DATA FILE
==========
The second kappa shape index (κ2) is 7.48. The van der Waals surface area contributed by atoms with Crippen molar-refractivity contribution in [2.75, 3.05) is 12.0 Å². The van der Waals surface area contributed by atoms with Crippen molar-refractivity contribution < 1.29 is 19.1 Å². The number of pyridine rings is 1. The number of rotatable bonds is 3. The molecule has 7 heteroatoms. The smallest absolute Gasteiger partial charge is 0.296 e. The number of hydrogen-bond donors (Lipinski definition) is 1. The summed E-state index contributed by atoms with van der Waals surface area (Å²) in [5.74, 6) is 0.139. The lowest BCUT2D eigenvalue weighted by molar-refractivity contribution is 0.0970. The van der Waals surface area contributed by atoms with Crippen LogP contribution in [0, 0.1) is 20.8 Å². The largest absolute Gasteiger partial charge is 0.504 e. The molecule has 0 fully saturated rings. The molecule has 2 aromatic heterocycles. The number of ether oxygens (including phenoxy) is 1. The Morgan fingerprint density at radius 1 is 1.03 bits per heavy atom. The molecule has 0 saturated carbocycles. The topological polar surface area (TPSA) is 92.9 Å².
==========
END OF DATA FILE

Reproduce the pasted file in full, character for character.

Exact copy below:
The second kappa shape index (κ2) is 7.48. The van der Waals surface area contributed by atoms with Crippen molar-refractivity contribution in [2.75, 3.05) is 12.0 Å². The van der Waals surface area contributed by atoms with Crippen molar-refractivity contribution < 1.29 is 19.1 Å². The number of pyridine rings is 1. The number of rotatable bonds is 3. The molecule has 7 heteroatoms. The smallest absolute Gasteiger partial charge is 0.296 e. The number of hydrogen-bond donors (Lipinski definition) is 1. The summed E-state index contributed by atoms with van der Waals surface area (Å²) in [5.74, 6) is 0.139. The lowest BCUT2D eigenvalue weighted by molar-refractivity contribution is 0.0970. The van der Waals surface area contributed by atoms with Crippen LogP contribution in [0, 0.1) is 20.8 Å². The largest absolute Gasteiger partial charge is 0.504 e. The molecule has 0 fully saturated rings. The molecule has 2 aromatic heterocycles. The number of ether oxygens (including phenoxy) is 1. The Morgan fingerprint density at radius 1 is 1.03 bits per heavy atom. The molecule has 0 saturated carbocycles. The topological polar surface area (TPSA) is 92.9 Å².